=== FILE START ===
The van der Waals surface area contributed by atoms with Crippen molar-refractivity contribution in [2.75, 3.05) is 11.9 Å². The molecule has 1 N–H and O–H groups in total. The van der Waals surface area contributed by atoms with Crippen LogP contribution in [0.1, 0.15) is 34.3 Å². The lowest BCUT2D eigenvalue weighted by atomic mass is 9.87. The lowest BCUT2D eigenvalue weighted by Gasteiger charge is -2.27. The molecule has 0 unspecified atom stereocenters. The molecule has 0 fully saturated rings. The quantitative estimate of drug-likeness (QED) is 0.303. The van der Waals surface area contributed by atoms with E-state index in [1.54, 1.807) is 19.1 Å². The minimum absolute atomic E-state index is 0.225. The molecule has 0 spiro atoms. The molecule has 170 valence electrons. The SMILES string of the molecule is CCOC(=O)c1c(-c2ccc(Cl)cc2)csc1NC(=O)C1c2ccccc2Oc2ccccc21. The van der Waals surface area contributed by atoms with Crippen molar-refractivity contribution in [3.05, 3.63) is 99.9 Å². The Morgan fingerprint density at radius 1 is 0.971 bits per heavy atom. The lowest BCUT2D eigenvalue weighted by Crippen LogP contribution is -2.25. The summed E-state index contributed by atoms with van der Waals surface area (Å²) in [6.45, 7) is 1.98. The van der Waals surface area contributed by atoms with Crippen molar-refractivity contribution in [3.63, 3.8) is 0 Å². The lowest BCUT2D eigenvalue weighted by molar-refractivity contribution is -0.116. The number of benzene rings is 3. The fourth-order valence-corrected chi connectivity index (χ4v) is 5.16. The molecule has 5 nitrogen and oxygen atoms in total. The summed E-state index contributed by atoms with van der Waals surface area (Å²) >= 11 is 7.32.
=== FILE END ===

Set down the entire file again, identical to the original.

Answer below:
The van der Waals surface area contributed by atoms with Crippen molar-refractivity contribution in [2.75, 3.05) is 11.9 Å². The molecule has 1 N–H and O–H groups in total. The van der Waals surface area contributed by atoms with Crippen LogP contribution in [0.1, 0.15) is 34.3 Å². The lowest BCUT2D eigenvalue weighted by atomic mass is 9.87. The lowest BCUT2D eigenvalue weighted by Gasteiger charge is -2.27. The molecule has 0 unspecified atom stereocenters. The molecule has 0 fully saturated rings. The quantitative estimate of drug-likeness (QED) is 0.303. The van der Waals surface area contributed by atoms with E-state index in [1.54, 1.807) is 19.1 Å². The minimum absolute atomic E-state index is 0.225. The molecule has 0 spiro atoms. The molecule has 170 valence electrons. The SMILES string of the molecule is CCOC(=O)c1c(-c2ccc(Cl)cc2)csc1NC(=O)C1c2ccccc2Oc2ccccc21. The van der Waals surface area contributed by atoms with Crippen molar-refractivity contribution in [3.05, 3.63) is 99.9 Å². The Morgan fingerprint density at radius 1 is 0.971 bits per heavy atom. The lowest BCUT2D eigenvalue weighted by Crippen LogP contribution is -2.25. The summed E-state index contributed by atoms with van der Waals surface area (Å²) in [6.45, 7) is 1.98. The van der Waals surface area contributed by atoms with Crippen molar-refractivity contribution in [3.63, 3.8) is 0 Å². The lowest BCUT2D eigenvalue weighted by molar-refractivity contribution is -0.116. The number of benzene rings is 3. The fourth-order valence-corrected chi connectivity index (χ4v) is 5.16. The molecule has 5 nitrogen and oxygen atoms in total. The summed E-state index contributed by atoms with van der Waals surface area (Å²) >= 11 is 7.32.